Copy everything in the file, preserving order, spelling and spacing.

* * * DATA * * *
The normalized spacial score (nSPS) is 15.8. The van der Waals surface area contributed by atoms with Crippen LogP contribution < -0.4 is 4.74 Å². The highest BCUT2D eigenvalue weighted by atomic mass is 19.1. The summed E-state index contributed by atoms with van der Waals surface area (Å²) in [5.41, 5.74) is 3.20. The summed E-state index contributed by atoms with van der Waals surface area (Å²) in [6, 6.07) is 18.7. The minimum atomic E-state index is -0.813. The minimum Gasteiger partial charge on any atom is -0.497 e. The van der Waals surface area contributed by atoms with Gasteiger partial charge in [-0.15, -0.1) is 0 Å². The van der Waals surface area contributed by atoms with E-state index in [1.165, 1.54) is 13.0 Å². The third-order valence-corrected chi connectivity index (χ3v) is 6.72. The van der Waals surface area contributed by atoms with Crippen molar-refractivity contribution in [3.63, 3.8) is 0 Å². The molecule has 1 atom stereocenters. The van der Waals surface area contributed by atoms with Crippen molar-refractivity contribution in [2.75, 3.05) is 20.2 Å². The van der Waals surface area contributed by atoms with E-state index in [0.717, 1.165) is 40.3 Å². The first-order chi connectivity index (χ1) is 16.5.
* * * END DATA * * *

The normalized spacial score (nSPS) is 15.8. The van der Waals surface area contributed by atoms with Crippen LogP contribution < -0.4 is 4.74 Å². The highest BCUT2D eigenvalue weighted by atomic mass is 19.1. The summed E-state index contributed by atoms with van der Waals surface area (Å²) in [5.41, 5.74) is 3.20. The summed E-state index contributed by atoms with van der Waals surface area (Å²) in [6, 6.07) is 18.7. The minimum atomic E-state index is -0.813. The minimum Gasteiger partial charge on any atom is -0.497 e. The van der Waals surface area contributed by atoms with Gasteiger partial charge in [-0.15, -0.1) is 0 Å². The van der Waals surface area contributed by atoms with E-state index in [1.165, 1.54) is 13.0 Å². The third-order valence-corrected chi connectivity index (χ3v) is 6.72. The van der Waals surface area contributed by atoms with Crippen molar-refractivity contribution in [3.63, 3.8) is 0 Å². The molecule has 1 atom stereocenters. The van der Waals surface area contributed by atoms with Crippen molar-refractivity contribution in [2.75, 3.05) is 20.2 Å². The van der Waals surface area contributed by atoms with E-state index in [0.717, 1.165) is 40.3 Å². The first-order chi connectivity index (χ1) is 16.5.